Recent blog entries for Darin

OK. I really blew it by staying home for LinuxWorld Expo. Not only would I get to see people oohing and aahing over Nautilus, but I would get to meet tons of people face to face. People I've wanted to meet for a while.

And Bud said they would have wanted to use me for some press briefings, which would have been great.

I must not skip any further major trade shows. Especially ones where all the hackers show up in person. It's fun to just sit here at home and work, but I really need to meet these people and connect a little more, like I did in the old days at MacWorld.

We put that Nautilus pre-release to bed a few days back, and now we're back working on fleshing out all the features. Then we get to my favorite part (I admit it). Fixing all the bugs.

I like the publicity the company is getting. LinuxWorld Expo was also useful to us because it forced us to get everything together enough to put out a preview release.

I'm having a great time with all the people at Eazel and the other hackers who help out with Nautilus or just hang out on #nautilus on IRC. The free software world has a lot of the same nice things about it that I always loved (and still love) about the Macintosh software community. Nice people. Recognition for what you can do, what Andy calls the meritocracy.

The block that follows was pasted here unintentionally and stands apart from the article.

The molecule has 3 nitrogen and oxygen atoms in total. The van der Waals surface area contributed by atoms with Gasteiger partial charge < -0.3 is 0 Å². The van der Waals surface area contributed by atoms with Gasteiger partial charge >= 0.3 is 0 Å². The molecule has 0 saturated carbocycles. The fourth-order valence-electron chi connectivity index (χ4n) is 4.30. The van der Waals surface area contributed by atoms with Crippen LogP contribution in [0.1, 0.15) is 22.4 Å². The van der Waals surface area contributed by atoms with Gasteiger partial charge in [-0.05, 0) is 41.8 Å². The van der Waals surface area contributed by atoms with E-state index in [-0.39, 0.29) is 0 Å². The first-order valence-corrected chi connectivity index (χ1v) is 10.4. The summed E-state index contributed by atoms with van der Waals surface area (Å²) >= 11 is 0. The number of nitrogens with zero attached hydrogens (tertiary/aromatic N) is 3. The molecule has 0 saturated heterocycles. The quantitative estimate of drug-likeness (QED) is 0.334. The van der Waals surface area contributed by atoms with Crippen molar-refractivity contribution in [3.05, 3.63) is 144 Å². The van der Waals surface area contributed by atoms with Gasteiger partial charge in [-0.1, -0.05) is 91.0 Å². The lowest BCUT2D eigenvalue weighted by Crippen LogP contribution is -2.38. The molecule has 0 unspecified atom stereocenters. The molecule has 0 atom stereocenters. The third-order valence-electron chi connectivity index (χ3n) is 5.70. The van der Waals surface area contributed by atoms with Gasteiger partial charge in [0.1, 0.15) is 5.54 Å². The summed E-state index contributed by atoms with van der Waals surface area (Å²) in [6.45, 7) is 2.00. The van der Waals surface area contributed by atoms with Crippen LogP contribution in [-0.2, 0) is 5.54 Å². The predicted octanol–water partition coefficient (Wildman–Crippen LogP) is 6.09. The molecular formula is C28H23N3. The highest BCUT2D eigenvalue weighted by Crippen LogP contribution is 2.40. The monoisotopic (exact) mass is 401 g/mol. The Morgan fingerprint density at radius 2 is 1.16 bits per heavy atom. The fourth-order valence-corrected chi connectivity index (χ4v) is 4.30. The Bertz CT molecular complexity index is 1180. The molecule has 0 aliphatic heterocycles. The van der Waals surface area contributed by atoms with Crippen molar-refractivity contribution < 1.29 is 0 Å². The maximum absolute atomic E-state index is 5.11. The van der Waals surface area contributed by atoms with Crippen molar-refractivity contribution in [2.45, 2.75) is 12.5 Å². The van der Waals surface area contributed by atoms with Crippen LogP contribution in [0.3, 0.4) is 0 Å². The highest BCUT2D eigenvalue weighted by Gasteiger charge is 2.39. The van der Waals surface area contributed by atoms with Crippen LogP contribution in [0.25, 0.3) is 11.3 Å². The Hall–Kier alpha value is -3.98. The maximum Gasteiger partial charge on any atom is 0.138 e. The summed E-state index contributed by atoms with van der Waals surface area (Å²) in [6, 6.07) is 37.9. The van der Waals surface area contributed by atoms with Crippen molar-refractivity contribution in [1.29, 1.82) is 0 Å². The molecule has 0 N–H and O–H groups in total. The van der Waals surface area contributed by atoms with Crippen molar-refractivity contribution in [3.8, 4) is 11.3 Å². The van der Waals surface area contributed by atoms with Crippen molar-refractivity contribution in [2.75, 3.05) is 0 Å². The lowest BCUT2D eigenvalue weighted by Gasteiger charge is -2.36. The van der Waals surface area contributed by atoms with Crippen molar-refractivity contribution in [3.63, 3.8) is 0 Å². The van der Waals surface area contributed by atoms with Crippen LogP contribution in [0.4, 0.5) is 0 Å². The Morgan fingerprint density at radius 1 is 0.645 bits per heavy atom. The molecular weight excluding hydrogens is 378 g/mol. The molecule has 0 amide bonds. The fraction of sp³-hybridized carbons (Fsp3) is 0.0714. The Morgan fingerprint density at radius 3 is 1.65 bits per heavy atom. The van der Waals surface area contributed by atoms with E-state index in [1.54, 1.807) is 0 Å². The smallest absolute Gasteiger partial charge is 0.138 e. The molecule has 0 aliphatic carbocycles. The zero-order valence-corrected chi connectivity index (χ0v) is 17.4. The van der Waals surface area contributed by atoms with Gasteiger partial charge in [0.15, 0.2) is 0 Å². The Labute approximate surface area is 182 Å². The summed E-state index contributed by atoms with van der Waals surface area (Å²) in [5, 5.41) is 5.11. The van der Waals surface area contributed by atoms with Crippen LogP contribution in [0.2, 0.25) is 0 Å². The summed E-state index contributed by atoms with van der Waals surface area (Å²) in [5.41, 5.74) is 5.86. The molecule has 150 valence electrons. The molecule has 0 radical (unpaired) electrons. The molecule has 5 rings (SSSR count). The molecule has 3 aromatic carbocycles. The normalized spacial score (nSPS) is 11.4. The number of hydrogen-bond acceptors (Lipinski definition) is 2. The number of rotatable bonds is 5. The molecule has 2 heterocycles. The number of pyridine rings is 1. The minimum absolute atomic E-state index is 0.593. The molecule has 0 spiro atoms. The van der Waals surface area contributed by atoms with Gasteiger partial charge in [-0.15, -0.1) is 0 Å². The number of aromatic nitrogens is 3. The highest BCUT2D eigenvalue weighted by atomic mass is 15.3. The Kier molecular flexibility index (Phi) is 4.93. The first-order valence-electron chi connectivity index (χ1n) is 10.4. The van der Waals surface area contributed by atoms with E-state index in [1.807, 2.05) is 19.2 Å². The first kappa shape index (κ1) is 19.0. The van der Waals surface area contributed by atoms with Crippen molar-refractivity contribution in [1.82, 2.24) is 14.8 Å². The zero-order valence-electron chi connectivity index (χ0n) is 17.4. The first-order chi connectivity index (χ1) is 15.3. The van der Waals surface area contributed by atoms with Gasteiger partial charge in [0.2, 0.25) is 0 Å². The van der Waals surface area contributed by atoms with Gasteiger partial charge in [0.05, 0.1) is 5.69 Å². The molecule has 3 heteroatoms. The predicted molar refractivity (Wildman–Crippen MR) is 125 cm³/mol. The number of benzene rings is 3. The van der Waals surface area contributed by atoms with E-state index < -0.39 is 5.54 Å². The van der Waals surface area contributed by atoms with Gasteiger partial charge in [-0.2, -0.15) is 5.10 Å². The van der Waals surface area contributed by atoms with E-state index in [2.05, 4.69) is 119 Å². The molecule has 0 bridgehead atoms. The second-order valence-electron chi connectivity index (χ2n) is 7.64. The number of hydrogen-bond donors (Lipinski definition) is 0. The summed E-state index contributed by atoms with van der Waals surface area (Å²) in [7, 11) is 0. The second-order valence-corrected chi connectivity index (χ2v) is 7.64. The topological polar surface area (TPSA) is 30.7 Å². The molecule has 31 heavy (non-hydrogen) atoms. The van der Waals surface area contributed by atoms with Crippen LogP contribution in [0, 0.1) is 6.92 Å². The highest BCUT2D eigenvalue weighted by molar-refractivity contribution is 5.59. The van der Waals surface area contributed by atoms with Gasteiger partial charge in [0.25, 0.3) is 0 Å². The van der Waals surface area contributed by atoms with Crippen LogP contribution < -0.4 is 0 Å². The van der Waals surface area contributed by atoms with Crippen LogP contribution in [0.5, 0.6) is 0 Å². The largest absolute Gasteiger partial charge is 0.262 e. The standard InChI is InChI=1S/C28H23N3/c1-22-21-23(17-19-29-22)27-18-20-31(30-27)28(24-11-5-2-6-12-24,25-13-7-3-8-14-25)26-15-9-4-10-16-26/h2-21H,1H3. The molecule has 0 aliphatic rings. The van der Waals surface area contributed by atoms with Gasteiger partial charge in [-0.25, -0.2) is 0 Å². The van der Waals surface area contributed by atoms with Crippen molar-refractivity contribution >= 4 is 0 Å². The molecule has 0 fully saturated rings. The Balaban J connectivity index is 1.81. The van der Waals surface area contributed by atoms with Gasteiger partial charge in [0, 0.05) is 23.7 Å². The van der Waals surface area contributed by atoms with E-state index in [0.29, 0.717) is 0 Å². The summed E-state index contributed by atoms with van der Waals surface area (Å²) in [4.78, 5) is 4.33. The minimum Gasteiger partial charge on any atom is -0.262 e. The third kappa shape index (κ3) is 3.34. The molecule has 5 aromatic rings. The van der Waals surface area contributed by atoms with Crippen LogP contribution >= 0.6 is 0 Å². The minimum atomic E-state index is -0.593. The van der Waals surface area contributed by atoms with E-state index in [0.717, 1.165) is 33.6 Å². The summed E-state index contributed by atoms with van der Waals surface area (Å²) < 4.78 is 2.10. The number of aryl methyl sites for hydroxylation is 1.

So our mission at Eazel is to do stuff that makes Linux easier to use and suitable for average desktop users.

And it's hard to remember that, when we're slogging away at Nautilus. Because Nautilus is just a piece of that puzzle, and Nautilus 1.0 is not supposed to be the be-all, end-all anything, just the place to start on that mission. On the other hand, Nautilus is already a lot better than it looks from screen shots. That much I am sure of.

On a separate topic, the way you connect to CORBA from C really sucks when you have another object system right next to it. It would be nice and pretty easy to make a way to use CORBA directly with GTK objects, without having to code to the OMG-style C interface as an intermediate step. Something like this would be a much better basis for developing Bonobo. Instead, in Bonobo, every single class has to do this by hand.

Anyway, it's also a bummer to find what I consider design problems in GNOME VFS and realize that the politics of convincing everybody is the main reason I can't fix them quickly. In particular, the GnomeVFSURI class is an unwieldy interface for dealing with a simple URI string, but I don't know what I'll do about that or when.

Too much to do! Too little time!

OK. I feel way guilty. I mean, what's the point of having this account if I don't use it?

Nautilus hacking has been a lot of fun lately. The version of Bugzilla that Ramiro and I hacked on has been adopted by Helix Code too, so that's kind of nice (although I feel guilty for forking it).

I'm learning more about CORBA all the time, and this turns out to be useful and important in working with Bonobo.

Anyway, I'll put in entries more often. That's my promise to myself.

Our April milestone is done, and that nasty storage leak is gone. That was a satisfying way to spend the morning.